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Tests show safe drinking water in all Everett School District facilities

Retesting will be done on the fixtures with elevated lead readings. Photo courtesy of Everett School District.
Retesting was done on the fixtures with elevated lead readings. Photo courtesy of Everett School District.

August 13, 2016, update.

The Everett Herald reports recent testing now indicates all Everett School District drinking water faucets are safe to use.

According to the article, “Everett Public Schools has retested all seven of the water faucets that earlier showed high levels of lead. The results came back showing all were well below the Environmental Protection Agency’s maximum allowable amount.”

Original July 1, 2016, article.

From an Everett School District News Release.

All 26 schools and support sites tested – 99.4 percent are below the EPA’s recommended action level.

The district began testing water at all 26 schools and support sites in May, 2016. The district worked with an outside contractor to collect 799 water samples from throughout the district.

“The 799 fixtures are believed to represent all working drinking fountains, plus kitchen sinks and staff lounge sinks. We also sampled some classroom sinks if the drinking fountain was not working,” said consultant Elisabeth Black, Certified Industrial Hygienist.

What we found and what we did:

First draw” samples from 794 fixtures, 99.4 percent, were below the maximum of 20 parts per billion (ppb) recommended for schools and child care facilities. Ninety-eight percent of the samples were under 15 ppb.

Samples gathered from seven water sources tested slightly higher than 20 ppb:

Classroom sink faucet at Lowell Elementary School (24.9 ppb) – the sample was taken from a blocked, unused classroom sink/faucet that may not have been used in years. That long-term disuse may have led to the slightly elevated lead in the first-draw sample. The water to this water source was immediately shut off and access to the water source restricted.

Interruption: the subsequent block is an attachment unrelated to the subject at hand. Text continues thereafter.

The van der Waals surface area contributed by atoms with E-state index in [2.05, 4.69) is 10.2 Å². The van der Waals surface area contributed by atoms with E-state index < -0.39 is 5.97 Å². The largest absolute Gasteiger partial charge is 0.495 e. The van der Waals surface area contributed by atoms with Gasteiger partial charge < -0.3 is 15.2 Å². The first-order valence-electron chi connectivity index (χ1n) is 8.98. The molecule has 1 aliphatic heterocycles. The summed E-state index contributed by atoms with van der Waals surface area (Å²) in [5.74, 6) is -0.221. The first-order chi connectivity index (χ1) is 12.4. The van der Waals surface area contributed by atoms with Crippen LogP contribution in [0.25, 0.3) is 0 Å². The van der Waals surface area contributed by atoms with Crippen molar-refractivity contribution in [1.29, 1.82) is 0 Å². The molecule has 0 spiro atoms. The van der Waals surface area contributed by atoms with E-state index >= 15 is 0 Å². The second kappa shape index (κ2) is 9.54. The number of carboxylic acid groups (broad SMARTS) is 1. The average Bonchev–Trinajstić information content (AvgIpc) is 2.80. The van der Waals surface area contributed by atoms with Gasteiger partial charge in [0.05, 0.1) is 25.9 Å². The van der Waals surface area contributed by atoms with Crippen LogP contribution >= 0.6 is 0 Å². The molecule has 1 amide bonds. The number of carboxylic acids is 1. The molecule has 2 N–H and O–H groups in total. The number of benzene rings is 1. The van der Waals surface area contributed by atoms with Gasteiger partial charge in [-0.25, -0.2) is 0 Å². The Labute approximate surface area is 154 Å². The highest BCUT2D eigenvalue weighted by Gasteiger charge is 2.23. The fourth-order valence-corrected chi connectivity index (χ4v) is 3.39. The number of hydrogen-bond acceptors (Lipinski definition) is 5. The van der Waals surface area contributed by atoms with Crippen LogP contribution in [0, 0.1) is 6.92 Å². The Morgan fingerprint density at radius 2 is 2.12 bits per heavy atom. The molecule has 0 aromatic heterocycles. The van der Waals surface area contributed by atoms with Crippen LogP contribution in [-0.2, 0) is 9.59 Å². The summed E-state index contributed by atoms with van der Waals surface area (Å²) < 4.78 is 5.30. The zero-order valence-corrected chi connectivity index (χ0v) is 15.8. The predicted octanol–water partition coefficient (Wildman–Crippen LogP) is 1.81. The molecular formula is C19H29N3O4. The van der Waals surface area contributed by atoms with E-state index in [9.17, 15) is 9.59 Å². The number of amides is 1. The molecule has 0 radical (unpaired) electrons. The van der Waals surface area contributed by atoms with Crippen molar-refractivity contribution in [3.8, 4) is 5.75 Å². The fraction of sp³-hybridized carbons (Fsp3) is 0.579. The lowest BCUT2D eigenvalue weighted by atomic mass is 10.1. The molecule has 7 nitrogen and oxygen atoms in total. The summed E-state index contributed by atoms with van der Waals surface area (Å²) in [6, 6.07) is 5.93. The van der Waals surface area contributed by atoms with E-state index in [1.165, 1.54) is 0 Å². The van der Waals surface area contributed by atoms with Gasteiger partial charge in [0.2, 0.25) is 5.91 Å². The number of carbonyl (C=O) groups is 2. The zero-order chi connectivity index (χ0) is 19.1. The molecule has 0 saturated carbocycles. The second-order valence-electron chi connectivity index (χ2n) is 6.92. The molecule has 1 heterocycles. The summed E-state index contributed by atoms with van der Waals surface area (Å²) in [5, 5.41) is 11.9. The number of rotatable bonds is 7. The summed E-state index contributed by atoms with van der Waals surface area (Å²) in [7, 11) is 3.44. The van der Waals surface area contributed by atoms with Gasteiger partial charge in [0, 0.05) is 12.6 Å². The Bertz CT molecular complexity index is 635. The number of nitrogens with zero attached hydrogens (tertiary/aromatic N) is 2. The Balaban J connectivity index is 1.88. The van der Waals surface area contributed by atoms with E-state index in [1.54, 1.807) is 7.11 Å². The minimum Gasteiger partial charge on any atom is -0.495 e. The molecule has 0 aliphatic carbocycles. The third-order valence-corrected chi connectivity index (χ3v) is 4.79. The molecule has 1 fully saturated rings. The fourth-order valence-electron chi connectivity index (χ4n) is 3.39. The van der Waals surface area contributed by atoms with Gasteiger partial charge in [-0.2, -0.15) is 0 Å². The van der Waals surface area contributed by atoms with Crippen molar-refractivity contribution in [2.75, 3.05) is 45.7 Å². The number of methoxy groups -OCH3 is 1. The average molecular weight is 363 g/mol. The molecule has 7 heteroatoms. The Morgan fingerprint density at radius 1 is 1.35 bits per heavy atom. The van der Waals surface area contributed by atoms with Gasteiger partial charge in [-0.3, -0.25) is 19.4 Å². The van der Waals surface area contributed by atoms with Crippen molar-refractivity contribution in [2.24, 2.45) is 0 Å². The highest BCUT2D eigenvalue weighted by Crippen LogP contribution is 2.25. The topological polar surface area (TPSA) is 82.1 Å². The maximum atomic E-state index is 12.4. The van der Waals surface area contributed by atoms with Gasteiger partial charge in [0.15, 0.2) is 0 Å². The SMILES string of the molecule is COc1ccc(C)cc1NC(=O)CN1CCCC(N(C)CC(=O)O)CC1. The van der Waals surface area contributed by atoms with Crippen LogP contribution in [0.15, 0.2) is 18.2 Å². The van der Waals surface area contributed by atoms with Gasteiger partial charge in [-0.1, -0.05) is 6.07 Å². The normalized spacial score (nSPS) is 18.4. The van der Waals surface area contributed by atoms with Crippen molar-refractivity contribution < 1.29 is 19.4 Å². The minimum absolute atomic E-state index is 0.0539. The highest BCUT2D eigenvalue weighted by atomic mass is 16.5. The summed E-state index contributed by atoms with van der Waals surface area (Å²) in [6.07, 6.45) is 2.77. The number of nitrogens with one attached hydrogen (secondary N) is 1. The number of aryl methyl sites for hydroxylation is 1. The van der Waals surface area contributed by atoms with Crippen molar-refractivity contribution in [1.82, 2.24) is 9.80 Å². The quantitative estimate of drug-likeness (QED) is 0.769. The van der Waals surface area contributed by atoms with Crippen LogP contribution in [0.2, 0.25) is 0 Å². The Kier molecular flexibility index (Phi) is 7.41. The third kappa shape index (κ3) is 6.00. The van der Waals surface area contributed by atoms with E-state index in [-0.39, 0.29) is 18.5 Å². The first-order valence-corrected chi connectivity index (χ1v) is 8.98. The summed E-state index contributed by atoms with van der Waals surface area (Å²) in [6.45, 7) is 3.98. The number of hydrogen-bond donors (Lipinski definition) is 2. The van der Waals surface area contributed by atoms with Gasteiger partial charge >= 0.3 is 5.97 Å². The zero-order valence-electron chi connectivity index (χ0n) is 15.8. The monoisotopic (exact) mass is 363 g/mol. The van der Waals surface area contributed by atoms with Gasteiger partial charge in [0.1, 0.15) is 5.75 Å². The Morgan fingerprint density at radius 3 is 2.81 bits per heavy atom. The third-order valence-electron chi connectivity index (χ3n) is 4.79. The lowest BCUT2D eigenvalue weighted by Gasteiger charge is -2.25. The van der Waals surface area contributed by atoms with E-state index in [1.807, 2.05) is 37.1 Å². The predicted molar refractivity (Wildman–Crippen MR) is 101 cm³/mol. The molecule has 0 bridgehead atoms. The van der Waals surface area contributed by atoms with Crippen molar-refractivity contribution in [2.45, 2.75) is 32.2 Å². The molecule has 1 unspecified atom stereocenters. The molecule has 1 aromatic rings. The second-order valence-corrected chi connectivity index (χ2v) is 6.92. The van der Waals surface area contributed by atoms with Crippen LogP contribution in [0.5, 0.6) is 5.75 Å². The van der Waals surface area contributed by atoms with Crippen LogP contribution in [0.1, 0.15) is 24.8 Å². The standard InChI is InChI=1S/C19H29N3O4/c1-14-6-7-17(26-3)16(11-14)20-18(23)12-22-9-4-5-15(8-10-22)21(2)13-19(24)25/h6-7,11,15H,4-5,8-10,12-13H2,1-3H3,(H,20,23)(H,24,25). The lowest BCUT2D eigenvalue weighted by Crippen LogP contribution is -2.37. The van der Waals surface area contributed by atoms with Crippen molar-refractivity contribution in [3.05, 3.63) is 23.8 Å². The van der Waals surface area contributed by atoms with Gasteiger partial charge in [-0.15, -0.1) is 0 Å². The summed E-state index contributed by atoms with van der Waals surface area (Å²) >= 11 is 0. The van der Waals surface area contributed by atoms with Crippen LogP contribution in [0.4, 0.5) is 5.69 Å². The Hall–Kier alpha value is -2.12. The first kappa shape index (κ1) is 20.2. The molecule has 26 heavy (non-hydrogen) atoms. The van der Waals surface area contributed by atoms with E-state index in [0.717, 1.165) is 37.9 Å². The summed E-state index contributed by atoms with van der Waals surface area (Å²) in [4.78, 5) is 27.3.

North Middle School

  • Two staff room faucets (26.1 ppb and 36.7 ppb) – these faucets were already fitted with filters as a result of previous testing done in 2013, but the first draw samples were collected from the two faucets WITHOUT their filters in place. The second draw test results will be with AND without filters in place – both ways will be tested.
  • Two drinking fountains (22.4 ppb and 23.1 ppb) – these sources were not previously fitted with filters. Their slightly elevated numbers may be due to disuse since surrounding fountains tested well below 20 ppb. Access to these water sources has been restricted.

Two drinking fountains inside the athletic building at Memorial Stadium (21.4 ppb and 23.8 ppb) – both from rarely used locations; one inside the men’s locker room and one inside the athletics building. The results for the drinking fountains at the athletic building were received June 30. Access to both sources was restricted.

Maintenance Director MaryHelen Pierce explained, “When we re-test, we do a ‘second draw’ test which allows the water to flow/flush before taking the sample. Most often that shows levels below 20 ppb. If it still comes out above 20 ppb, we will either replace the fixture (assuming it is the fixture and not the piping or solder on the piping or something else) and test again, or we can add a filter which we know will filter out whatever is the source. All work will be completed prior to the start of the school year.”

Results from the seven re-tests are expected in mid-July and the district will provide updates once those results are received.

Find more information about testing water for lead on the Washington State Department of Health website and on the Environmental Protection Agency website.

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